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One Year After Texas Church Shooting, Families Want The Air Force Held Accountable

Flowers and photos decorate a memorial for members of the Holcombe family, wh...

Photo by Joey Palacios / Texas Public Radio

Above: Flowers and photos decorate a memorial for members of the Holcombe family, which lost nine members in a church shooting in Sutherland Springs, Texas, in this undated photo.

In the decade before Devin Kelley opened fire in a Sutherland Springs, Texas church, he spent several rocky years in the Air Force. His military career included an escape from a New Mexico psychiatric hospital and a court-martial conviction for domestic assault that resulted in the fracture of his stepson's skull.

Because of that conviction, Kelley was prohibited under federal law from buying and ammunition from a licensed dealer. But he did, after the Air Force failed to enter his criminal history information into the FBI's national background check database.

Some survivors of the shooting have sued the Air Force for damages, but they likely face an uphill legal battle.

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Joe and Claryce Holcombe, members of a family that lost nine members in the shooting, filed a wrongful death claim against the Air Force in November 2017. They are asking for $25 million in damages. The government has filed a motion to dismiss the Holcombes' lawsuit.

Joe Holcombe told San Antonio TV station KSAT that his goal was to force accountability and save lives.

"We want to discipline the Air Force so that something like this is not going to happen again," he said.

Since the Holcombes filed their suit, more than 60 other people have submitted claims - either for the death of a family member or injuries sustained during the Sutherland Springs shooting. The cases are consolidated before a U.S. District Court judge in San Antonio.

"This is a unique case because the U.S. government ... has already done a substantial investigation into what happened," said April Strahan, a lawyer representing the Holcombe family.

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Strahan cites reports from the Defense Department's inspector general dating back to 1997. They found that the military branches consistently failed to input crime data about service members into the national database. In 2015, the Air Force failed about 14 percent of the time.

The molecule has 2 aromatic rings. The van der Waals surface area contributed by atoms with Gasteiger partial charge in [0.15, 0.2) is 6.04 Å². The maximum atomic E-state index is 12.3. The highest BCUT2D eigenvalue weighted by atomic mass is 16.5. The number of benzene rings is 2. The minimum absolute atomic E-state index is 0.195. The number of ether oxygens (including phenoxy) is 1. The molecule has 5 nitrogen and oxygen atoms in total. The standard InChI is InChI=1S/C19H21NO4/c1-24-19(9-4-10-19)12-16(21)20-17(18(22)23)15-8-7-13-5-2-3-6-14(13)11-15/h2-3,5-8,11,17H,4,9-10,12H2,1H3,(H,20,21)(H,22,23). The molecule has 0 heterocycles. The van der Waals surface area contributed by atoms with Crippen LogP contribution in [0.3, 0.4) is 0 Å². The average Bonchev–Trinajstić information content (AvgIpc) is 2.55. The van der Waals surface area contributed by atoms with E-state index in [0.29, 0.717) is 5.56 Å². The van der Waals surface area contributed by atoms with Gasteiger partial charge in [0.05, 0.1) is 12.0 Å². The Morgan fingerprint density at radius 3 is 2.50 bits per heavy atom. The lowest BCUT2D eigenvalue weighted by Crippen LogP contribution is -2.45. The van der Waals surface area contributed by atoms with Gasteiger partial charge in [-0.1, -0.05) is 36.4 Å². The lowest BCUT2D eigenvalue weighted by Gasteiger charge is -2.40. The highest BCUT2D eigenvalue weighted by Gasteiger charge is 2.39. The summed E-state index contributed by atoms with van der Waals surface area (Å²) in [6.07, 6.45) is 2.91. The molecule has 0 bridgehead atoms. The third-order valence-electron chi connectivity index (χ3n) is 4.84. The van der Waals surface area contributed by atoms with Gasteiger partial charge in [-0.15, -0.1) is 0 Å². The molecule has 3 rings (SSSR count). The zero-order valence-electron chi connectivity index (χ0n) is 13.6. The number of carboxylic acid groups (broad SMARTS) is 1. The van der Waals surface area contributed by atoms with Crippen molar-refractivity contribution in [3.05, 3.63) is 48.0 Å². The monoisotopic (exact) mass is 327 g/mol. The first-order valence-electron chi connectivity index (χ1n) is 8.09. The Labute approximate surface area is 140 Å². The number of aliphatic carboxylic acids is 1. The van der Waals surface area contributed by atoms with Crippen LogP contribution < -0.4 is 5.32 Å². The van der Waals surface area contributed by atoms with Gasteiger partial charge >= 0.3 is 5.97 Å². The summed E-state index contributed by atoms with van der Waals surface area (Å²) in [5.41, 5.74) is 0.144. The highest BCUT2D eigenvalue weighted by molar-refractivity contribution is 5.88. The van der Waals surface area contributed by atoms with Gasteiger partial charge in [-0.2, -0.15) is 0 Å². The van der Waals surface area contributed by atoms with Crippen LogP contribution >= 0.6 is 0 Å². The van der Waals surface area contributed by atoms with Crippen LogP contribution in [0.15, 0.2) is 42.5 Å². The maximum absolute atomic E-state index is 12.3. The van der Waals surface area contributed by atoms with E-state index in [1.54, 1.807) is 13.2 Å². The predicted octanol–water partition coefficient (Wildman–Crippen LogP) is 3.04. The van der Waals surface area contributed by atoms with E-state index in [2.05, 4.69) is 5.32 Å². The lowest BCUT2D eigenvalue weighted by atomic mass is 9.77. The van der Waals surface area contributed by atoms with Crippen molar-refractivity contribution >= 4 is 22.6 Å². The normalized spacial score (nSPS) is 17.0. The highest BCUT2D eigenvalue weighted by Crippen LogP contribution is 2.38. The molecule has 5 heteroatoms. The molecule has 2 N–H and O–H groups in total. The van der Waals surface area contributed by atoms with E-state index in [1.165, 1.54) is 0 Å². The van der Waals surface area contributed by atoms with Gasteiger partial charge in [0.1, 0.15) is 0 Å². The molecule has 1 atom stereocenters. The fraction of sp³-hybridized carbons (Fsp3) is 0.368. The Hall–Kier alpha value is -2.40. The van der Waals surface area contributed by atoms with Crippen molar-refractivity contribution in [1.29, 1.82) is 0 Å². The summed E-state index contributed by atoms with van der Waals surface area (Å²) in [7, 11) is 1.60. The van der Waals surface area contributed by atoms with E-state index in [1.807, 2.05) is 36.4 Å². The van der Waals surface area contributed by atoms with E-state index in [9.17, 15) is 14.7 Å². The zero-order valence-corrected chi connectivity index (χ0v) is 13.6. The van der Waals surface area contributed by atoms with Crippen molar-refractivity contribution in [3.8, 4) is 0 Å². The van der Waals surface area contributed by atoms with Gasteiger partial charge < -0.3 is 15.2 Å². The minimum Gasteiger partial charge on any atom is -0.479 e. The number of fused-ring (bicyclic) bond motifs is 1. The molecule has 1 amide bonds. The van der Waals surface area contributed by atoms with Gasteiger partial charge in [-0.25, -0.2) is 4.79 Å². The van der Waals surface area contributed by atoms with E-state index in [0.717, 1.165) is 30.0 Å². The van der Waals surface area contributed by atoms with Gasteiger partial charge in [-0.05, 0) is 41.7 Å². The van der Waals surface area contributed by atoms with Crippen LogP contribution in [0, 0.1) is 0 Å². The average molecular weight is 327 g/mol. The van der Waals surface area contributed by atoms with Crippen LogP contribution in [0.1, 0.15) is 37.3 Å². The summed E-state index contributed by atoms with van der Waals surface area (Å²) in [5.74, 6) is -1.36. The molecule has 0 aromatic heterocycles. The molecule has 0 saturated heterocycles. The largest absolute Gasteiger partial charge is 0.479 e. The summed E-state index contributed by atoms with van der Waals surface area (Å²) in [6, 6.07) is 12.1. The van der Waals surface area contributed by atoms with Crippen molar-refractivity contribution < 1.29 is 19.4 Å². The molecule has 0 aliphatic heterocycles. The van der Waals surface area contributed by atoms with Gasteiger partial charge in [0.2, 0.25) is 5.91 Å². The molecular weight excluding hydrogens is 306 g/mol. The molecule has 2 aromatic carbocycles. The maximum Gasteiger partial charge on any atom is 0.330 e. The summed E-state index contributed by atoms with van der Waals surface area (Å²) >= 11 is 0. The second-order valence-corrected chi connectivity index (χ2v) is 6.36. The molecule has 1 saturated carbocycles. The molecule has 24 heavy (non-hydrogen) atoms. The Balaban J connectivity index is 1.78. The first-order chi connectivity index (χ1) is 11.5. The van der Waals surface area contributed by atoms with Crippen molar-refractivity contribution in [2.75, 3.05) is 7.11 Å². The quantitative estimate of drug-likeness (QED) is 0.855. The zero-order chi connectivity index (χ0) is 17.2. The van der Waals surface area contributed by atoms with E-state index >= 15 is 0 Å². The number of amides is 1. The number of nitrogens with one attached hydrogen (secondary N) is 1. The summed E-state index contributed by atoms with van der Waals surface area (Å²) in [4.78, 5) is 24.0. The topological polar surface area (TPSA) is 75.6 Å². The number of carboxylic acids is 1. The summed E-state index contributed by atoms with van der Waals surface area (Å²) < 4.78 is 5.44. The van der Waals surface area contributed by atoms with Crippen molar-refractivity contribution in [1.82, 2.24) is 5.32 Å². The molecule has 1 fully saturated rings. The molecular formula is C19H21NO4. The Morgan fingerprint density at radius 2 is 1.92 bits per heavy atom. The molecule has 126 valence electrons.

"This is difficult to deal with," said Jamal Alsaffar, another lawyer for the families. "The heads of these departments, the Secretary of the Air Force state under oath, 'We made a big mistake and this was our fault, and we should never have let this happen and we did.'"

The Air Force says it takes responsibility for those problems, but it's also asked the judge to dismiss the lawsuit. Air Force officials refused to be in interviewed about the lawsuit, but in the motion, they argue that federal law prevents the government from being held liable.

They cite the 1993 Brady Handgun Violence Prevention Act, which protects federal employees from liability for failing to prevent illegal firearm purchases.

Meanwhile, legal scholars say that even if a judge rejects that argument, the families' lawyers face another big hurdle: They have to demonstrate cause and effect.

"The argument that's being made here by these claims is the fact that if, in fact, the Air Force had not been negligent, they would've reported this, and somehow people who are hurt wouldn't be hurt or killed. That's sort of a causation problem in the law," said Gerald Treece, a professor of constitutional law at South Texas College of Law Houston.

Treece says even if the Air Force had reported Kelley's crimes, that would have kept him from buying guns only from a licensed dealer. In Texas, no background check is necessary to purchase weapons from private sellers.

"I'm not excusing the military. I'm not excusing the mistake that was made," he said. "But at the same time, if that was the only way a person could get a firearm, that'd be one thing. But there are other ways to get it."

Treece says the Holcombes' best option may be to settle out of court. But even that is highly unlikely. He said the government may be unwilling to negotiate in this case, because that could open the door to more settlements in the future.

This story is part of our American Homefront Project, a public media collaboration on in-depth military coverage with funding from the Corporation for Public Broadcasting and The Patriots Connection.


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